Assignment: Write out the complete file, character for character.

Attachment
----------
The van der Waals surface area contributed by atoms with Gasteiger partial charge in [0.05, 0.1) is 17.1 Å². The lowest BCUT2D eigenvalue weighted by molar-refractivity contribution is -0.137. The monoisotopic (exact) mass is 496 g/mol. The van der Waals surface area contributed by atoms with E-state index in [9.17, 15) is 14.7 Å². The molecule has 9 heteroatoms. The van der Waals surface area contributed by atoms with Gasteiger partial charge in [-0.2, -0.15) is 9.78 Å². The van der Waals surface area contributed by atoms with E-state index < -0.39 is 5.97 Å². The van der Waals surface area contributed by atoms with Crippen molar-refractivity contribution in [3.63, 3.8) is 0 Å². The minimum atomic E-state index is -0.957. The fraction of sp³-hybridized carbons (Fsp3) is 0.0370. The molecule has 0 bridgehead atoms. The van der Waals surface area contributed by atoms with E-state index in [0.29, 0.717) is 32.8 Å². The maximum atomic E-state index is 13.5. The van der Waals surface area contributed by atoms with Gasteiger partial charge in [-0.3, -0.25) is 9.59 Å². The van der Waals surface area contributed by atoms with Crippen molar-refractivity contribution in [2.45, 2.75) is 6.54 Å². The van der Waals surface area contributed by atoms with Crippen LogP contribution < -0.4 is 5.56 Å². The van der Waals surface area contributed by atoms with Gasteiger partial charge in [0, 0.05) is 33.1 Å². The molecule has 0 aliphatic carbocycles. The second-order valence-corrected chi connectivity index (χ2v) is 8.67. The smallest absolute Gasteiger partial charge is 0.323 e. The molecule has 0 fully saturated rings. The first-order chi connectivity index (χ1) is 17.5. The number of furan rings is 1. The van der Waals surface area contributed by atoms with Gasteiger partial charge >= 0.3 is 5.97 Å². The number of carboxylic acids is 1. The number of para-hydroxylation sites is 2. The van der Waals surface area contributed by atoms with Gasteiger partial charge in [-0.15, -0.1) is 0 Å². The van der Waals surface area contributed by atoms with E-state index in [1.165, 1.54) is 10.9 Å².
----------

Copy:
The van der Waals surface area contributed by atoms with Gasteiger partial charge in [0.05, 0.1) is 17.1 Å². The lowest BCUT2D eigenvalue weighted by molar-refractivity contribution is -0.137. The monoisotopic (exact) mass is 496 g/mol. The van der Waals surface area contributed by atoms with E-state index in [9.17, 15) is 14.7 Å². The molecule has 9 heteroatoms. The van der Waals surface area contributed by atoms with Gasteiger partial charge in [-0.2, -0.15) is 9.78 Å². The van der Waals surface area contributed by atoms with E-state index < -0.39 is 5.97 Å². The van der Waals surface area contributed by atoms with Crippen molar-refractivity contribution in [3.63, 3.8) is 0 Å². The minimum atomic E-state index is -0.957. The fraction of sp³-hybridized carbons (Fsp3) is 0.0370. The molecule has 0 bridgehead atoms. The van der Waals surface area contributed by atoms with E-state index in [0.29, 0.717) is 32.8 Å². The maximum atomic E-state index is 13.5. The van der Waals surface area contributed by atoms with Gasteiger partial charge in [-0.3, -0.25) is 9.59 Å². The van der Waals surface area contributed by atoms with Crippen molar-refractivity contribution in [2.45, 2.75) is 6.54 Å². The van der Waals surface area contributed by atoms with Crippen LogP contribution < -0.4 is 5.56 Å². The van der Waals surface area contributed by atoms with Gasteiger partial charge in [0, 0.05) is 33.1 Å². The molecule has 0 aliphatic carbocycles. The second-order valence-corrected chi connectivity index (χ2v) is 8.67. The smallest absolute Gasteiger partial charge is 0.323 e. The molecule has 0 fully saturated rings. The first-order chi connectivity index (χ1) is 17.5. The number of furan rings is 1. The van der Waals surface area contributed by atoms with Gasteiger partial charge >= 0.3 is 5.97 Å². The number of carboxylic acids is 1. The number of para-hydroxylation sites is 2. The van der Waals surface area contributed by atoms with Gasteiger partial charge in [-0.15, -0.1) is 0 Å². The van der Waals surface area contributed by atoms with E-state index in [1.165, 1.54) is 10.9 Å².